by EILEEN JOY
The BABEL Working Group has long been interested in the formation of alliances between humanists and those working in the fields of science and technology, and also between humanists and artists, and between the academy proper and what might be called the alt-academy as well as the academic precariat. We have also taken a great interest lately in the current conversations and debates over "the way we read now," over "surface versus symptomatic" modes of reading, the so-called "speculative" turn (see THIS, THIS and THIS), the so-called "descriptive" turn (see THIS, THIS, THIS, and THIS), and so on.
Inspired (and maybe also, a little frustrated?) by these conversations and debates, and also wanting to broaden these discussions to encompass pressing issues relative to the position (and perils) of the public University-at-large and its social-cultural functions (or increasing lack thereof?) as well as to the digital humanities (to whit, see also this exciting event at GWU this coming week) -- and to also highlight what premodern studies, in particular, might have to contribute to all of this, within the context of *engaged* encounter with our supposed disciplinary Others -- Allan Mitchell, Julie Orlemanski, and Myra Seaman (along with the generous assistance of Elizabeth Allen, Glenn Burger, Rebecca Davis, Steven Kruger, Julia Reinhard Lupton, and Beryl Schlossman) have organized two one-day seminar-style symposia, "Critical/Liberal/Arts," at UC-Irvine on April 19th and at The Graduate Center, CUNY on September 27th (both symposia will also culminate in a special double-issue of postmedieval). They describe the impetus and prompts behind the symposia, as well as its structure, this way:
The “hermeneutics of suspicion” has fallen under suspicion. There has been a turn against “critique” and away from “paranoid reading.” Yet critique — understood to encompass heterogeneous practices of judgment and pursuits of justice — has not outlived its usefulness. Critical/Liberal/Arts is a project and event-space seeking new articulations and performances of critique’s timeliness. We have been inspired by the recent experiments of thinkers, artists, and technologists who are crafting, composing, curating, inventing, agitating, building, healing, resisting, and playing as ways of inquiring into the limits and consequences of our humanities, university, and world. Presenters were invited to think about critique in proximity to other modes of action, especially those of making and creation — to discover creation and critique inhering in one another, or wending apart, or crossing one another again and again like a pair of knives being whetted, or like the faces of the proverbial Mobius strip.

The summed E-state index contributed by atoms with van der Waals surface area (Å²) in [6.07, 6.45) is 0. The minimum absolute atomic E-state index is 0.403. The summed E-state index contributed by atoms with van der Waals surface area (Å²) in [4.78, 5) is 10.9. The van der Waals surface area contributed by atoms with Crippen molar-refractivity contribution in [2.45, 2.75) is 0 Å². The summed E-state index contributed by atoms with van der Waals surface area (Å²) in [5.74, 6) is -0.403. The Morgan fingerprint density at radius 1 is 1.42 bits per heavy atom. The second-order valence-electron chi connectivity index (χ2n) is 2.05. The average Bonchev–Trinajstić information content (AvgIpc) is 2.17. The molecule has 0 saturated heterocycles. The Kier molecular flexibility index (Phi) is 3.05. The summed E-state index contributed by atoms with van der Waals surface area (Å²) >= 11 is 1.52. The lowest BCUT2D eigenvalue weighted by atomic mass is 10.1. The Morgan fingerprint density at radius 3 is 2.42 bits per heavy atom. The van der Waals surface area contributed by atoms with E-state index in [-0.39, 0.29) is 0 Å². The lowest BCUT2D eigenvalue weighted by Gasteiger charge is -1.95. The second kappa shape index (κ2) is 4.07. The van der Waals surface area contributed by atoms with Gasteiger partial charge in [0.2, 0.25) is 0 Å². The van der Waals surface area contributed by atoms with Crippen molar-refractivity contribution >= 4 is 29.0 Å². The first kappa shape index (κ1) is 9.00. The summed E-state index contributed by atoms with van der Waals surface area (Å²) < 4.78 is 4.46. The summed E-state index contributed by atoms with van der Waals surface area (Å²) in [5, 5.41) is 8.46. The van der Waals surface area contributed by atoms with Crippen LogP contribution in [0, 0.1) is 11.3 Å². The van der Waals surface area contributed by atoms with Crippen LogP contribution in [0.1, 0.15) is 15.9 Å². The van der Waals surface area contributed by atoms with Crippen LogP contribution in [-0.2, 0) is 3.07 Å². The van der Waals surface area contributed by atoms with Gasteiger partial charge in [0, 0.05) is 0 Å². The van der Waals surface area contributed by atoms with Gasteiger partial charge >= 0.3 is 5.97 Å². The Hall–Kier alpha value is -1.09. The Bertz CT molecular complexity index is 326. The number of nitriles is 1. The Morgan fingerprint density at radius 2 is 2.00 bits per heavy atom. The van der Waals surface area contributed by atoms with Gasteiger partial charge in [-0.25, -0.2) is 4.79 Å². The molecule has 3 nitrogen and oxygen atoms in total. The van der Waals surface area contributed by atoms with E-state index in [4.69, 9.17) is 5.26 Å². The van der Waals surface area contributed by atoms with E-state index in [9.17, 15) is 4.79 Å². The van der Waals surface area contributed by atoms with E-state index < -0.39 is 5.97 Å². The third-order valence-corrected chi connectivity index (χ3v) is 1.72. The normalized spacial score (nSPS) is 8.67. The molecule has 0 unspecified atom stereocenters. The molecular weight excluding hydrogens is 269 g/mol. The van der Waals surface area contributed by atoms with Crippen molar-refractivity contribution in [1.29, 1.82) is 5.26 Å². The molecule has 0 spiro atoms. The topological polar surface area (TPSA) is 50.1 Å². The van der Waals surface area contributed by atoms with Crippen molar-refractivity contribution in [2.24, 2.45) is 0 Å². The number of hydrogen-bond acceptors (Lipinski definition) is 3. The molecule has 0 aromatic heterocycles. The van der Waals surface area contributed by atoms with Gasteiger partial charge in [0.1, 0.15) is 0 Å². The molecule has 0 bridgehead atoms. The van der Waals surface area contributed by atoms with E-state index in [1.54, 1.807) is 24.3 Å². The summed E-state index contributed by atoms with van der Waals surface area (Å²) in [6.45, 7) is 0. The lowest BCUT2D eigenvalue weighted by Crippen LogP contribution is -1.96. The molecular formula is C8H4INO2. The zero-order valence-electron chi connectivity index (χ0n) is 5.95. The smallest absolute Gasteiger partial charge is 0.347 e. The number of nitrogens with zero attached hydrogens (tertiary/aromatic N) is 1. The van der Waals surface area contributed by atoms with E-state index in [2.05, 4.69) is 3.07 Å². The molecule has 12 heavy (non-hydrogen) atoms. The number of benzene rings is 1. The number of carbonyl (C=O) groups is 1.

We hazard that many of the categories used to distinguish modes of knowledge production are in practice overlapping or entwined: distance and involvement; criticism and aestheticism; sensation and reflection; detachment and attachment; interrogation and incorporation; interpretive qualification and quantified data; analysis and speculation; control and loss of control before the objects of our study. A survey of the humanities and social sciences at present turns up projects that transcend traditional rubrics and do not remain in their respective fields at all — but rather, cross out of academia and continue on to other planes of social practice. These projects represent serious commitments to tinkering, mapping, constructing, organizing, blogging, protesting, ornamenting, fantasizing, digitizing, occupying, and more. We invite accounts of practices from inside and outside of the university that might be counted among the new arts of critique, or new modes of critical creation.
Presenters have been encouraged to avoid post-critical hype and anti-critique retrenchment. Polarizing these issues has helped generate powerful critiques-of-critique as well as strong defenses of traditional critical frameworks (such as Marxism, feminism, queer studies, race studies, postcolonial studies, post-structuralism, and the like). But we are interested in exploring theories and practices beyond the polemic. To wit: What are the new scenes or spaces of critical invention? What different faces might critique have? What does it feel like? What does it do? How does historical consciousness play a role in generating new forms, tools, or ideas? What does it mean to be “uncritical”? Is there an erotic hermeneutics, pace Sontag, or an eros of critique? How do we engage criticism and art and techne against the actuarial interests of the corporate university? Can we “afford” to nurture speculative creation, or pure science, in an age of austerity? Do delight, rapture, or the drift of daydreams have a role in criticism? Is there value in maintaining what separates the injunctions to critique and to create? How might our practices cross-pollinate the sciences and the fine arts? Or politics and aesthetics? Or the future and the past?
If you are in the Irvine or NYC area this coming April and September, please join us, for we seek a ruckus! To find out more about the line-up for each event and how to pre-register, go here:
Critical/Liberal/Arts: A BABEL Symposia Series: 2012
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